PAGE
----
The History of Finger Cymbals
The use of Zills, as most dancers call them, is believed to have been around in its modern form possibly since the bronze age. Evidence in the form of paintings and carvings show handheld percussion instruments (not necessarily metal) were used in both Ancient Egypt and Ancient Greece. The thought is that the advent of different alloy metals in the Bronze Age allowed for instruments to be created to produce a specific tone – sharp and crisp to smooth and melodic or anything in between. Although less popular in Egypt now, it is widely agreed that Egyptian Belly Dancers were the first to integrate the finger cymbals regularly into their dance routines.
Known in the US primarily has “Finger Cymbals” this dancing accessories goes by many names in many languages. Here is a quick rundown for those who know it by another name or are curious:
- Arabic: Sagat, Sajat, Sil sil, Sonouj
- Turkish: Zil, Zill, Zilleri
- Farsi/Persian: Zang, Salasih
Zills in Modern Belly Dancing
In the US, finger cymbals are very common among high level performers. While it is definitely the case that some instructors and some styles have moved away from Zills, it is not at all uncommon to see performers use finger cymbals in every dance of a performance. There seems to be a renewed emphasis on the use of finger cymbals in American Tribal dance, something I find encouraging.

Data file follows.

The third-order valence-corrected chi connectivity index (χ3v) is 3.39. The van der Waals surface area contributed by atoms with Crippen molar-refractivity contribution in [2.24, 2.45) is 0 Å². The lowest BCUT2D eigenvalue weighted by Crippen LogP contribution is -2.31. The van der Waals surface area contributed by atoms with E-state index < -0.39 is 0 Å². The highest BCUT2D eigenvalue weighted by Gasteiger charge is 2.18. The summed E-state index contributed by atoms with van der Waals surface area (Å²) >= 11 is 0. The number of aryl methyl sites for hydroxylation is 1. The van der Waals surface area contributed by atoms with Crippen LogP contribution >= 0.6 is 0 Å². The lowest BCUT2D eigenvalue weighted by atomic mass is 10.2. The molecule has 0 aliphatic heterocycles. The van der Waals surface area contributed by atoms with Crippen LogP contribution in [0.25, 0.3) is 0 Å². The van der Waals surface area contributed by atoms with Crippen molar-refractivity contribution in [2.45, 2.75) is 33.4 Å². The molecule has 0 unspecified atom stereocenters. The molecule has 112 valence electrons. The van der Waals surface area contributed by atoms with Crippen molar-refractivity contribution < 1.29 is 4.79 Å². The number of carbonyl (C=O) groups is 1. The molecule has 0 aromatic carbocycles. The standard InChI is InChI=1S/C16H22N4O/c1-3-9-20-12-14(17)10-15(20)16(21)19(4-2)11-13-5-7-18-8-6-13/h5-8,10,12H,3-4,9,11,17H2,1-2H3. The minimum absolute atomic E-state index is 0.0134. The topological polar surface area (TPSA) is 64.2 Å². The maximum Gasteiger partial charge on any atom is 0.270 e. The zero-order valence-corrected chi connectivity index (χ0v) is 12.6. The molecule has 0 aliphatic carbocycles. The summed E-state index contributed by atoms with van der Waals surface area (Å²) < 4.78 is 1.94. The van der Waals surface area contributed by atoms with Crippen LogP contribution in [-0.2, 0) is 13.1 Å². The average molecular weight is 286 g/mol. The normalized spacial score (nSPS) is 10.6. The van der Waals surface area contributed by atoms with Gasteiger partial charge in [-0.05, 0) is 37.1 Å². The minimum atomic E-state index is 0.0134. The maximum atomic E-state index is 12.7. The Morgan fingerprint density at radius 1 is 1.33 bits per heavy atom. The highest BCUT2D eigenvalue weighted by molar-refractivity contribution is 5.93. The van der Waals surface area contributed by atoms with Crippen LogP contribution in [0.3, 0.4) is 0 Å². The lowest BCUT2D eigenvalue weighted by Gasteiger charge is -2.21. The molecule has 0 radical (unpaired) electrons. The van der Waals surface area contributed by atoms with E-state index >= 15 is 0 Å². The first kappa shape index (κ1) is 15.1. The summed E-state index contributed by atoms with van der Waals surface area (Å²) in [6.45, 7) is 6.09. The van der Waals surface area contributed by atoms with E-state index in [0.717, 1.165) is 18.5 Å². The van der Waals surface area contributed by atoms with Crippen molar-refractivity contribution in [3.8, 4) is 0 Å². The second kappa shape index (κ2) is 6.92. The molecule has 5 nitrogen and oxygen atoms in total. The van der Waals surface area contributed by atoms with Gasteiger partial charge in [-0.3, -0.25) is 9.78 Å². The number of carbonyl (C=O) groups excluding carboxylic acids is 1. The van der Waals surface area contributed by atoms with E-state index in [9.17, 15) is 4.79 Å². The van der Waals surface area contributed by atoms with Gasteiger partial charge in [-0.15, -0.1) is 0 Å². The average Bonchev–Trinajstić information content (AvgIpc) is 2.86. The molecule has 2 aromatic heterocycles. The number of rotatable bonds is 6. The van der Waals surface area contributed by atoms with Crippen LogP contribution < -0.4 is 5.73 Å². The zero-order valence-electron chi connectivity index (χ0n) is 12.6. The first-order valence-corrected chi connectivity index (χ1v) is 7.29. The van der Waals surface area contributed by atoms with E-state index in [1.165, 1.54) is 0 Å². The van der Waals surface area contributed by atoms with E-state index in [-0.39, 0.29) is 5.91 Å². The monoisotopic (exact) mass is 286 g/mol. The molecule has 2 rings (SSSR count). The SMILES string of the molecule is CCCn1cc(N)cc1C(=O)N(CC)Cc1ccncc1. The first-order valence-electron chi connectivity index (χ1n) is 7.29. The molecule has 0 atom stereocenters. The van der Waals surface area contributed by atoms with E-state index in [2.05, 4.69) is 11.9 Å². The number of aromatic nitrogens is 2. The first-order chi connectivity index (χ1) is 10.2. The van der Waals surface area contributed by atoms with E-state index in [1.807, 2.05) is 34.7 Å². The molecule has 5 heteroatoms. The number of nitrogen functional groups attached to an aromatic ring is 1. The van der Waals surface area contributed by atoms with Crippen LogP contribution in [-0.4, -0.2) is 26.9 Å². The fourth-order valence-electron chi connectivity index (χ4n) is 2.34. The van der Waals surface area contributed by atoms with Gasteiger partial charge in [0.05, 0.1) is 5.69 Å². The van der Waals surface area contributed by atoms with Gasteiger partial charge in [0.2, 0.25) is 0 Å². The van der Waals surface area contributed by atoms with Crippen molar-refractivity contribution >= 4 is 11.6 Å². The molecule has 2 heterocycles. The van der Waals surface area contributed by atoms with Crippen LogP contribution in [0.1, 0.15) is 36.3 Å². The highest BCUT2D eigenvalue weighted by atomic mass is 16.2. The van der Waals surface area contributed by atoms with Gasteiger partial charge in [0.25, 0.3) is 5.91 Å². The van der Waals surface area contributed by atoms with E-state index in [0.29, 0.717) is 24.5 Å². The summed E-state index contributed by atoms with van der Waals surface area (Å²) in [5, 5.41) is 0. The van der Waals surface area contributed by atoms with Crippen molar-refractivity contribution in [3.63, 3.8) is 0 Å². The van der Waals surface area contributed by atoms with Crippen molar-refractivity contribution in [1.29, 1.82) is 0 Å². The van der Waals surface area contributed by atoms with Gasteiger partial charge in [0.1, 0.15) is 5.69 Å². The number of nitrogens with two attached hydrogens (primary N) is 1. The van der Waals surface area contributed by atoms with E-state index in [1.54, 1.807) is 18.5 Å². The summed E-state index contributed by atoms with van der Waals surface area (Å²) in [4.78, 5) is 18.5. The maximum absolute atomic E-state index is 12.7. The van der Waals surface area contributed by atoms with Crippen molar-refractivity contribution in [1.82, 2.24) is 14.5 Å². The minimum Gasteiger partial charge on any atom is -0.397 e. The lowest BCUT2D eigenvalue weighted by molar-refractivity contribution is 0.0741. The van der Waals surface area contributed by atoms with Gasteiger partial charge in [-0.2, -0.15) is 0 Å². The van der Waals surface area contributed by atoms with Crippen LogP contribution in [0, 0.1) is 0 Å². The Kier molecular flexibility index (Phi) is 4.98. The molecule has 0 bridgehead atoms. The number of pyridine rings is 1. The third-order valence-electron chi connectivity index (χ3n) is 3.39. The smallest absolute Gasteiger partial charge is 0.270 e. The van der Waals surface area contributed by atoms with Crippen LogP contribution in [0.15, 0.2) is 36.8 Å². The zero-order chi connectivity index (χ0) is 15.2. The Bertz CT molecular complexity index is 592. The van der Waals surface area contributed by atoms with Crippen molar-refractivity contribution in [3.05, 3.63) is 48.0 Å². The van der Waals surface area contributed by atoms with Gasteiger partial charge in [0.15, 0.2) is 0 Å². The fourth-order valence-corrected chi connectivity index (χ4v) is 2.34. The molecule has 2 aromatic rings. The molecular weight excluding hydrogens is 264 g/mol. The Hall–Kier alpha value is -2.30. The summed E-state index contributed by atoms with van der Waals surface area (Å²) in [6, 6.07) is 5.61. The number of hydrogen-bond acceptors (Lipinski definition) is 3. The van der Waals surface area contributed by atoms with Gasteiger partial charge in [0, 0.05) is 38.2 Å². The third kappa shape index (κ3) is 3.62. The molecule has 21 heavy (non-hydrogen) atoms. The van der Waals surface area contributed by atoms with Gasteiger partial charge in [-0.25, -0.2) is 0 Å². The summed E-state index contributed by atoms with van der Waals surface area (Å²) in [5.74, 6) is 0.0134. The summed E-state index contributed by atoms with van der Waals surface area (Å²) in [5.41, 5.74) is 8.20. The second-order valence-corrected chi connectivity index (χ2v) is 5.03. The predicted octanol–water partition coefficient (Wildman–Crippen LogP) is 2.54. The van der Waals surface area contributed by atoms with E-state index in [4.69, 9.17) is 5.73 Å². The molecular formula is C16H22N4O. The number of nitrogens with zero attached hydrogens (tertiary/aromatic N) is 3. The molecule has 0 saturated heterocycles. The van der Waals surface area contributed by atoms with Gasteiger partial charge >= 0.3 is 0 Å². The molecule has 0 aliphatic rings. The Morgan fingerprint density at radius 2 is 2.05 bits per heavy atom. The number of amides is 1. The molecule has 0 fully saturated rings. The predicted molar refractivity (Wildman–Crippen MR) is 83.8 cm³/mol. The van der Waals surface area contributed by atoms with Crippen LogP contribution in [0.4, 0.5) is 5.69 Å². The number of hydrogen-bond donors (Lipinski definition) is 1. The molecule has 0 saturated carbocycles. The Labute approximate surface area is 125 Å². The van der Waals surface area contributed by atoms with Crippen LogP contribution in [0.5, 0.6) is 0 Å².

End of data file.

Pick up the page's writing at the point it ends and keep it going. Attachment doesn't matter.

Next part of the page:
The use of Zills in Egypt is somewhat waning. It’s sad to see, because Egypt is universally recognized as the country that put finger cymbals on the map. For a considerable time period, you would have only rarely seen a belly dancer that wasn’t using Zills. A friend on mine that dances in Egypt says that the view is that finger cymbals are “rural”. From speaking with her, it sounds like the bands playing the music have become more sophisticated and have taken over the role that the finger cymbals may have played for the dancer.
Why I like Finger Cymbals
In my mind the use of Zills gives the dancer an opportunity to further combine the music and their moves. I believe it can legitimately be considered as an art inside an art. The dancer now has an audible and visual influence on the audience. For me, this is an empowering thought. I’m now presenting a visual piece of art and a musical piece of art in a single performance. I also believe that provides something extra for the audience. The audience not only sees a connection between the dancer and the music by the moves of the dancer, but also by the rhythm of the dancers finger cymbals.
Learning to Use Zills
Near East Dance has a good reference page showing the Zills beats and styles here. It’s a difficult skill to practice only be reading about it. Like all skills, it requires a considerable amount of practice. Like many other skills, we recommend the DVD set Belly Dancing Course to get some excellent instructional material on this as well as just about anything else you can think of in the realm of Belly Dancing.